DR: “Yeah, I totally agree. In terms of measurable outcomes, that's one way you can start to get a handle on it and that’s student voice and student and staff surveys; you will get good information back which will tell you where you are on that journey. It's not the only measure, but it is important."
JF: “In terms of Ofsted and the frameworks and reports on ED&I, are there plans for things to change in terms of how organisations are rated?
JG: “Ofsted is an interesting one because you could go down the compliance road and ask Ofsted to inspect the level of inclusion of organisations. I suspect a lot of organisations will because when you go to any inspection, you pass or you fail, but is this a sufficient measure as to whether people are included? I go back to what David was saying about when you ask students how they feel, do they feel that they belong? They will tell you. When students’ success rates increase and all students are at a similar level of performance, that tells you the data. Ofsted could give you a triangulation of the data, but I don't think that any one measure is sufficient. The other area of work would be the FE Commissioner in its annual conversations; just a quiet conversation around ‘how do you know that your students and staff feel included’ and that gives the organisation an opportunity to share their data and to share the fact that they are producing these surveys and share the fact that they are on a road to inclusion. So, I think there are lots of ways of getting the evidence base and triangulating the evidence against students, staff, and formal regulatory framework data.”
DR: “It’s really interesting – you and I haven't discussed Ofsted have we Jeff? It's interesting to hear your response because sometimes some colleagues in the sector say that Ofsted used to have inclusion as a limiting grade, and they should bring that back. Now, of course Ofted say that is not the case, we never actually had it as a limited grade, and leave that aside and the question of whether it should be. My own view is that when a college does something because Ofsted tells them they have to do it, you're immediately in the wrong place. They'll only do it in so far as they have to, like Jeff's point, in order to pass that inspection, and they may will stop doing it when they no longer have to do. So, it's an outside in way of making change happen. You can make change happen from outside in, but inside out is far more powerful and sustainable. And I think that is the better way to go. If you're changing your behaviour in order to appear to be doing the right things, that can be superficial. Whereas if your behaviour is flowing from changing your attitudes, your beliefs, your values, your sense of what matters and your priorities, that will flow forever, so that's got to be the way to go.”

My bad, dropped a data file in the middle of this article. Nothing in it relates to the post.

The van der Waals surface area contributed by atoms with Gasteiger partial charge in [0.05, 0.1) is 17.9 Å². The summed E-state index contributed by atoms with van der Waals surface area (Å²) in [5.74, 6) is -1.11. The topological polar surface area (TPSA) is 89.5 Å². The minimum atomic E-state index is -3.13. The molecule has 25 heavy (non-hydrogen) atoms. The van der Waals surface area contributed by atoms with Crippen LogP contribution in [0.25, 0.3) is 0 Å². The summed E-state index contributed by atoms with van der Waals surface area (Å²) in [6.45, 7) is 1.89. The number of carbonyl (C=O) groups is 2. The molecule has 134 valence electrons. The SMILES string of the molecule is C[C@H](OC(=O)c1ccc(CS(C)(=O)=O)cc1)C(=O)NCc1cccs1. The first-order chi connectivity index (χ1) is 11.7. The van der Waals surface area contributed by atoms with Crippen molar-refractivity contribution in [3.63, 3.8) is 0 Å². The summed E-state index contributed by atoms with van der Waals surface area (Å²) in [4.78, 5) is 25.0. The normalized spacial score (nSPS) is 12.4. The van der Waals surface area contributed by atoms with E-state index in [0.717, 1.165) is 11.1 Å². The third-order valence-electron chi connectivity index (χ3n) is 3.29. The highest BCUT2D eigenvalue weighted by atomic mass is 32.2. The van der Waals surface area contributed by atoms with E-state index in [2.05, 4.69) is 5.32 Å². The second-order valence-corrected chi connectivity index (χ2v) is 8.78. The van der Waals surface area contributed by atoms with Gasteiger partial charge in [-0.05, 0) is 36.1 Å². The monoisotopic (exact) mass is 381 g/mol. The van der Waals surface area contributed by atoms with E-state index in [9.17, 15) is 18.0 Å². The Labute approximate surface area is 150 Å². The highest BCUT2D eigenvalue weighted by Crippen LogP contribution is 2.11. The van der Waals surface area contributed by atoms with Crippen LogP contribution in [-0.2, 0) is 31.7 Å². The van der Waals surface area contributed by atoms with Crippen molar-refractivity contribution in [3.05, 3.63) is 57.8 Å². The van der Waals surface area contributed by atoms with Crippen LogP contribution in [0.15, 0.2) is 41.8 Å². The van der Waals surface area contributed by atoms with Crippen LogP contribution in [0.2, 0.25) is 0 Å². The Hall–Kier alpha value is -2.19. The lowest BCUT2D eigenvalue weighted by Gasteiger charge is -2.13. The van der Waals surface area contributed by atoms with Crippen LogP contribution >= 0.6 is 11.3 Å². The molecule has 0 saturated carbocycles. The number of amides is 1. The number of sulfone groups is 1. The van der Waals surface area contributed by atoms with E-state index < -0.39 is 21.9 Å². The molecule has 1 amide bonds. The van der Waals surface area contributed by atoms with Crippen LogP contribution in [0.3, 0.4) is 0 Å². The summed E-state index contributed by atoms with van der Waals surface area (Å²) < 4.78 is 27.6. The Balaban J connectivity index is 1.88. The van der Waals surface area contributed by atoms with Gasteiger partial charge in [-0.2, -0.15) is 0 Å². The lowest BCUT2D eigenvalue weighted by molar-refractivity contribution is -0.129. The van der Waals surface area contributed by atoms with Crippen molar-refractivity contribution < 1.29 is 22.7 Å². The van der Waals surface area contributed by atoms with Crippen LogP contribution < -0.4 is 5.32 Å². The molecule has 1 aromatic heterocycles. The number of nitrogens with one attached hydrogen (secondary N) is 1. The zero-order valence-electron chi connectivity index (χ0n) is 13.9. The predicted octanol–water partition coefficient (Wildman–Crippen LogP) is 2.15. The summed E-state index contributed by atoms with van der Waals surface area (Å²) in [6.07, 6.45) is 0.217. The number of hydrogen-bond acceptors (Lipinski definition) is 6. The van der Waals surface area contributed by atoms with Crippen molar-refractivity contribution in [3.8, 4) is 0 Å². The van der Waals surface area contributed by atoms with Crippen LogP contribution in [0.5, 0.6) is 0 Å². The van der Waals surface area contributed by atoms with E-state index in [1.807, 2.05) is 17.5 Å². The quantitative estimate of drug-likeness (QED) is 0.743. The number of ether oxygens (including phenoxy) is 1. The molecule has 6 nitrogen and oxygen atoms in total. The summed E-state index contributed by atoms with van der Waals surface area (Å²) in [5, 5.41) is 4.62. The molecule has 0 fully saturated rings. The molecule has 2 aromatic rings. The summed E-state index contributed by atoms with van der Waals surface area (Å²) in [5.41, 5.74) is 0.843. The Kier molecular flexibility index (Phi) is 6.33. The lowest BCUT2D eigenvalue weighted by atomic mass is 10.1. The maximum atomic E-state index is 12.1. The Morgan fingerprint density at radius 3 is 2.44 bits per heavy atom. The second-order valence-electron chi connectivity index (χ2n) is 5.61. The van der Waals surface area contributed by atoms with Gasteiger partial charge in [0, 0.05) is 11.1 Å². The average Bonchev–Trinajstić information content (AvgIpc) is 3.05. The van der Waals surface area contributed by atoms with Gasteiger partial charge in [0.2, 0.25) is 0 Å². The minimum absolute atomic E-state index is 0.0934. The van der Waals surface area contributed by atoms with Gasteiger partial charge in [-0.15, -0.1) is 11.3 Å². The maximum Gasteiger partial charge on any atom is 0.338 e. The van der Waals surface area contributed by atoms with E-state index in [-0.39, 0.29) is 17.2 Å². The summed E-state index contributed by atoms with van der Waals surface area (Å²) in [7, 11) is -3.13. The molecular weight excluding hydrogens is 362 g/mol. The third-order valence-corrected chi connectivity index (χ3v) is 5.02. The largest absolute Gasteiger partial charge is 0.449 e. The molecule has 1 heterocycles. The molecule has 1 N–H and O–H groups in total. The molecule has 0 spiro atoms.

JF: “David has spoken about sharing practice ideas from different organisations. Are there any examples that you wanted to discuss today about things that are happening at the moment, such as #inclusiveFE on social media, or any other initiatives which are showing positive steps forward?”